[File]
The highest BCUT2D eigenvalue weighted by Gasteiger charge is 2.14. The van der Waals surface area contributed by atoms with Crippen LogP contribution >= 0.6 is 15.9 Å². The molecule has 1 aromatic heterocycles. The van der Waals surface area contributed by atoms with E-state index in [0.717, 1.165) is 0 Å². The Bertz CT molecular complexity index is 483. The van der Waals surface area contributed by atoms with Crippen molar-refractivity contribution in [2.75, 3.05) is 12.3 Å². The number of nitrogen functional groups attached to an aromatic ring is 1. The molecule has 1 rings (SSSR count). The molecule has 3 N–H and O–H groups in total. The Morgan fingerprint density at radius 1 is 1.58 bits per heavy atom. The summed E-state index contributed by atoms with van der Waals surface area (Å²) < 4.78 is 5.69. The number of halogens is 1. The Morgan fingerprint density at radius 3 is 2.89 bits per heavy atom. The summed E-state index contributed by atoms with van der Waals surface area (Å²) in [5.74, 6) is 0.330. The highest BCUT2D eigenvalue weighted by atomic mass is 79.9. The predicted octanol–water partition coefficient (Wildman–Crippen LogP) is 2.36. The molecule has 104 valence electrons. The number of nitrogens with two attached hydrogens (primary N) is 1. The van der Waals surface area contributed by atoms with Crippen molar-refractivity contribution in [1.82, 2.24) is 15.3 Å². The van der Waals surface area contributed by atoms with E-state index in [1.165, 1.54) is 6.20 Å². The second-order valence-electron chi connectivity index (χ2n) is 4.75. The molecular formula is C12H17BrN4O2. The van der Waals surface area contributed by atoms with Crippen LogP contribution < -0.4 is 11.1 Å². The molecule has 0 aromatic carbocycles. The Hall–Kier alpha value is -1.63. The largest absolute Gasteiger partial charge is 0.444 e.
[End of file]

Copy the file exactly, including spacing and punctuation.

The highest BCUT2D eigenvalue weighted by Gasteiger charge is 2.14. The van der Waals surface area contributed by atoms with Crippen LogP contribution >= 0.6 is 15.9 Å². The molecule has 1 aromatic heterocycles. The van der Waals surface area contributed by atoms with E-state index in [0.717, 1.165) is 0 Å². The Bertz CT molecular complexity index is 483. The van der Waals surface area contributed by atoms with Crippen molar-refractivity contribution in [2.75, 3.05) is 12.3 Å². The number of nitrogen functional groups attached to an aromatic ring is 1. The molecule has 1 rings (SSSR count). The molecule has 3 N–H and O–H groups in total. The Morgan fingerprint density at radius 1 is 1.58 bits per heavy atom. The summed E-state index contributed by atoms with van der Waals surface area (Å²) < 4.78 is 5.69. The number of halogens is 1. The Morgan fingerprint density at radius 3 is 2.89 bits per heavy atom. The summed E-state index contributed by atoms with van der Waals surface area (Å²) in [5.74, 6) is 0.330. The highest BCUT2D eigenvalue weighted by atomic mass is 79.9. The predicted octanol–water partition coefficient (Wildman–Crippen LogP) is 2.36. The molecule has 104 valence electrons. The number of nitrogens with two attached hydrogens (primary N) is 1. The van der Waals surface area contributed by atoms with Crippen molar-refractivity contribution in [1.82, 2.24) is 15.3 Å². The van der Waals surface area contributed by atoms with E-state index in [1.165, 1.54) is 6.20 Å². The second-order valence-electron chi connectivity index (χ2n) is 4.75. The molecular formula is C12H17BrN4O2. The van der Waals surface area contributed by atoms with Crippen LogP contribution < -0.4 is 11.1 Å². The molecule has 0 aromatic carbocycles. The Hall–Kier alpha value is -1.63. The largest absolute Gasteiger partial charge is 0.444 e.